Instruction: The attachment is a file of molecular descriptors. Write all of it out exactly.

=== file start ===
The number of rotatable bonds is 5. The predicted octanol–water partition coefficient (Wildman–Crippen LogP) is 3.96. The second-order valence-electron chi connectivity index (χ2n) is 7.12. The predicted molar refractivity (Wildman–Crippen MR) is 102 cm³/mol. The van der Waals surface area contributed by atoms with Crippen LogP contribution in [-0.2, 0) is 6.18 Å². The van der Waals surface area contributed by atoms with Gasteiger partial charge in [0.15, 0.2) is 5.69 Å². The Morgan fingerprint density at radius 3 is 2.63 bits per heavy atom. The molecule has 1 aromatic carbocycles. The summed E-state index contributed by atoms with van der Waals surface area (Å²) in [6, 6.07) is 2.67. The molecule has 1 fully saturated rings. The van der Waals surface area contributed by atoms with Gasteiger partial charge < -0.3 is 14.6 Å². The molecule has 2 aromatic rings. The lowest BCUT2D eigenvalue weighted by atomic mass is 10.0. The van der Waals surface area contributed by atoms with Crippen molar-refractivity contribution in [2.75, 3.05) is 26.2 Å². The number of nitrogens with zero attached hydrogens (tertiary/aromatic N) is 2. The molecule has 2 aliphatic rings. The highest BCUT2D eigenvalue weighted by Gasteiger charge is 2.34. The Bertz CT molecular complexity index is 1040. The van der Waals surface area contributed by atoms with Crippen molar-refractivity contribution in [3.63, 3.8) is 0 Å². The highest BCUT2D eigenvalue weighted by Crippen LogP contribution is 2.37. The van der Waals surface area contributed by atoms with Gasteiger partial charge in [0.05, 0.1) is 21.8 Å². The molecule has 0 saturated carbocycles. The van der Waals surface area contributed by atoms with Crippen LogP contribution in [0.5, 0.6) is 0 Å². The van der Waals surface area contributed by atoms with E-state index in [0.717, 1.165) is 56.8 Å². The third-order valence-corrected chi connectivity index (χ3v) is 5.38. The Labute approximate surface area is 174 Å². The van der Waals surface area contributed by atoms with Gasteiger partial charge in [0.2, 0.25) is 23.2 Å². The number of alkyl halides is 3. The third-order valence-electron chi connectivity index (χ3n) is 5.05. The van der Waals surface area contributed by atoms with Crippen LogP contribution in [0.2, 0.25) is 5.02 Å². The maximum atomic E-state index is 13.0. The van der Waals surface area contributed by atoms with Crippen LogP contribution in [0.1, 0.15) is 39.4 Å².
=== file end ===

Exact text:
The number of rotatable bonds is 5. The predicted octanol–water partition coefficient (Wildman–Crippen LogP) is 3.96. The second-order valence-electron chi connectivity index (χ2n) is 7.12. The predicted molar refractivity (Wildman–Crippen MR) is 102 cm³/mol. The van der Waals surface area contributed by atoms with Crippen LogP contribution in [-0.2, 0) is 6.18 Å². The van der Waals surface area contributed by atoms with Gasteiger partial charge in [0.15, 0.2) is 5.69 Å². The Morgan fingerprint density at radius 3 is 2.63 bits per heavy atom. The molecule has 1 aromatic carbocycles. The summed E-state index contributed by atoms with van der Waals surface area (Å²) in [6, 6.07) is 2.67. The molecule has 1 fully saturated rings. The van der Waals surface area contributed by atoms with Gasteiger partial charge < -0.3 is 14.6 Å². The molecule has 2 aromatic rings. The lowest BCUT2D eigenvalue weighted by atomic mass is 10.0. The van der Waals surface area contributed by atoms with Crippen molar-refractivity contribution in [2.75, 3.05) is 26.2 Å². The number of nitrogens with zero attached hydrogens (tertiary/aromatic N) is 2. The molecule has 2 aliphatic rings. The highest BCUT2D eigenvalue weighted by Gasteiger charge is 2.34. The Bertz CT molecular complexity index is 1040. The van der Waals surface area contributed by atoms with Crippen molar-refractivity contribution in [3.63, 3.8) is 0 Å². The highest BCUT2D eigenvalue weighted by Crippen LogP contribution is 2.37. The van der Waals surface area contributed by atoms with Gasteiger partial charge in [0.05, 0.1) is 21.8 Å². The molecule has 0 saturated carbocycles. The van der Waals surface area contributed by atoms with Crippen LogP contribution in [0.5, 0.6) is 0 Å². The van der Waals surface area contributed by atoms with E-state index in [0.717, 1.165) is 56.8 Å². The third-order valence-corrected chi connectivity index (χ3v) is 5.38. The Labute approximate surface area is 174 Å². The van der Waals surface area contributed by atoms with Gasteiger partial charge in [0.2, 0.25) is 23.2 Å². The number of alkyl halides is 3. The third-order valence-electron chi connectivity index (χ3n) is 5.05. The van der Waals surface area contributed by atoms with Crippen LogP contribution in [0.2, 0.25) is 5.02 Å². The maximum atomic E-state index is 13.0. The van der Waals surface area contributed by atoms with Crippen LogP contribution in [0.1, 0.15) is 39.4 Å².